ASX-listed Australian Vanadium has inked a deal with German battery maker Gildemeister Energy Storage to sell the CellCube range of vanadium redox flow batteries (VRFB) in Australia, as part of the company’s plans to take on the large-scale solar and energy storage market.
The deal, alongside another February agreement with local commercial solar installer Sun Connect, will allow Australian Vanadium (AVL) to ramp up its activity in Australia’s commercial and utility-scale battery markets.
Vanadium redox flow batteries are considered uniquely suited to on- and off-grid commercial energy storage applications due to their scalability and long asset lives, with deep and very high cycling capability.
Gildemeister’s CellCube technology is regarded as the world’s most commercially advanced vanadium flow battery, with more than 100 sold units worldwide.
Under the terms of the deal with Gildemeister, the CellCube range of battery products will be marketed and sold in Australia by AVL’s 100 per cent-owned subsidiary, VSUN, for an initial five-year period.
AVL’s key role in the strategy lies in its development of the Gabanintha vanadium mine near Meekatharra in Western Australia, which has been described as one of the highest-grade vanadium projects in the world.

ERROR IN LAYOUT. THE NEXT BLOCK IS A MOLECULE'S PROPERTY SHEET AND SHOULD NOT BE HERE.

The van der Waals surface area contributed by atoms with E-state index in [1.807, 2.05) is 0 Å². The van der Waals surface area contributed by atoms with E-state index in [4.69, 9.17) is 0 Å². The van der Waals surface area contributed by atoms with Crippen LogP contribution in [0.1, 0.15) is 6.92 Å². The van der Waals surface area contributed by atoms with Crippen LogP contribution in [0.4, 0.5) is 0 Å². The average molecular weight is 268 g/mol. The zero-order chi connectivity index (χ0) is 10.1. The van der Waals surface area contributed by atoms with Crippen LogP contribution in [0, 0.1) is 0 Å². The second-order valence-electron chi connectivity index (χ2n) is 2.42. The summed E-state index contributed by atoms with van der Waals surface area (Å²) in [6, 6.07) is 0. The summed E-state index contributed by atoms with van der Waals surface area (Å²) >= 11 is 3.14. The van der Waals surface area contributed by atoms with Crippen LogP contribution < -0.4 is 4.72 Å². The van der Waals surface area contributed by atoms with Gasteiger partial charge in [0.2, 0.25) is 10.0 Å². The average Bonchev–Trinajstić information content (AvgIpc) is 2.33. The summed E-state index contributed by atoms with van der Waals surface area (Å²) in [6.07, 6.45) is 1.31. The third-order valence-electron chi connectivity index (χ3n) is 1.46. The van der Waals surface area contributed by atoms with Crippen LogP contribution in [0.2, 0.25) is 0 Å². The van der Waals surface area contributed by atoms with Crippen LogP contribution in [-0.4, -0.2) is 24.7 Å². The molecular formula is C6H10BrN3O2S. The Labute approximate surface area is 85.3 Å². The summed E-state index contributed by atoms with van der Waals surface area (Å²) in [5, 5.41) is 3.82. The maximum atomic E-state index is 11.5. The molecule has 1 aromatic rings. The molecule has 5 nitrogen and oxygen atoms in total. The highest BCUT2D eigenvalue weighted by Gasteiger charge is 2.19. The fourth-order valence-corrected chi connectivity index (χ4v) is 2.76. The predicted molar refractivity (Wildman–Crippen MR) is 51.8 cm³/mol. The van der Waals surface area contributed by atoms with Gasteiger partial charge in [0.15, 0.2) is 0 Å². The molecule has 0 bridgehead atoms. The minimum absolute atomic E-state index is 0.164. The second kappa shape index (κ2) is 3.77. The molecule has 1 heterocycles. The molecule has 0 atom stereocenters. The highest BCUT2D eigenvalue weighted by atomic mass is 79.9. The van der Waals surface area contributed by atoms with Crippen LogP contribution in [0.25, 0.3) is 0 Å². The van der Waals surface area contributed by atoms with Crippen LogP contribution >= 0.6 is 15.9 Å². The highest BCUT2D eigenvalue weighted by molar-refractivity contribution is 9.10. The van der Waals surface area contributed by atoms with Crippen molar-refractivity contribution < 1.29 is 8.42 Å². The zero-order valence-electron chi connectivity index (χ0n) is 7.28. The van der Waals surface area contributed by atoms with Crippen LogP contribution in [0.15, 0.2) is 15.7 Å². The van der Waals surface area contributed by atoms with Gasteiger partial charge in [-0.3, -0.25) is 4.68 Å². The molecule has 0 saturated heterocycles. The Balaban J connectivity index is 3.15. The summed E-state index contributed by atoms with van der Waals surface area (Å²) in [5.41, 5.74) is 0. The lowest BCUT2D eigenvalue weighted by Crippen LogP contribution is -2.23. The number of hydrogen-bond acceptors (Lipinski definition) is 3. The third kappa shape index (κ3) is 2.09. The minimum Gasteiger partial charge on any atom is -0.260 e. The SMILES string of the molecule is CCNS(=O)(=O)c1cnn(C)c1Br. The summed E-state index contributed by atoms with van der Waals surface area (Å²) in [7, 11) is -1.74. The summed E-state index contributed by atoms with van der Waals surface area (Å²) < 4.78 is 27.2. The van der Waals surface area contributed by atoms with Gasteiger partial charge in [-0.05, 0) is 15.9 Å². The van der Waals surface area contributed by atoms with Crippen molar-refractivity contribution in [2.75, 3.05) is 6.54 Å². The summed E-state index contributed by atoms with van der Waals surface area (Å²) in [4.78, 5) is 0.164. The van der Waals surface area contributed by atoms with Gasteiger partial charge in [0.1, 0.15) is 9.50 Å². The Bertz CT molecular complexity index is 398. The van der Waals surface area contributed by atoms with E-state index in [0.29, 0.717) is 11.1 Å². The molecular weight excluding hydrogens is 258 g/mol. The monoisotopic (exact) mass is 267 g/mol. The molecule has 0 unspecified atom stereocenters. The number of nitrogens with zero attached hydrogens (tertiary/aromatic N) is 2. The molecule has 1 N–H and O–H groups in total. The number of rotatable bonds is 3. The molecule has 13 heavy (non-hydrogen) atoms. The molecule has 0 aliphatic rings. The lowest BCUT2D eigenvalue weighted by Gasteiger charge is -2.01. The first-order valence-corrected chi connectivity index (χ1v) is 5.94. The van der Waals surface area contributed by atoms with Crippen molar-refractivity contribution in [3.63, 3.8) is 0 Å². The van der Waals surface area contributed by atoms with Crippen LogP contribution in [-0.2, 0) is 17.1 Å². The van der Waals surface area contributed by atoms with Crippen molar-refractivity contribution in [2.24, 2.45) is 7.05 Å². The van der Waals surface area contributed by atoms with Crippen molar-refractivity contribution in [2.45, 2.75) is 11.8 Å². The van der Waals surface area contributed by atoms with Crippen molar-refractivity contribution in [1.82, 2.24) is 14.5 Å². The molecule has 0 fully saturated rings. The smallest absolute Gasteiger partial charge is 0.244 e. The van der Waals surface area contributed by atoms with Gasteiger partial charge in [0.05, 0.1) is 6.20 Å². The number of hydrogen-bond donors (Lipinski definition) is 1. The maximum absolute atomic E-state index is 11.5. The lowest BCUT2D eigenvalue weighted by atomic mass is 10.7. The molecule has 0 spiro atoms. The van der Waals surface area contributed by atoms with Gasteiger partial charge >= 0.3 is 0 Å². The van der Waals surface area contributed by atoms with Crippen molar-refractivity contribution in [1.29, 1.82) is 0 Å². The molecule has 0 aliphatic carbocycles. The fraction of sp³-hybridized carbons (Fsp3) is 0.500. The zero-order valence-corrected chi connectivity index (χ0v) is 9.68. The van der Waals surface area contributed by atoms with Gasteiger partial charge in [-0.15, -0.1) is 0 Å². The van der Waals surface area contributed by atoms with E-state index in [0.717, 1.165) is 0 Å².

Sun Connect – one of Australia’s top five commercial solar installers – will, meanwhile, collaborate with AVL on providing a renewable power source for the Gabanintha vanadium project as part of ongoing feasibility studies.
“The future of vanadium demand is strongly tied to the global need for large-scale energy storage,” said AVL managing director Vince Algar in a statement.
“(The) agreement allows VSUN to ramp-up its activity in commercial target markets and utility related storage opportunities,” Algar continued.
“Gildemeister considers the Australian market one of enormous potential and suitability for storage systems like the CellCube. AVL and VSUN will now help to realise that potential,” he said.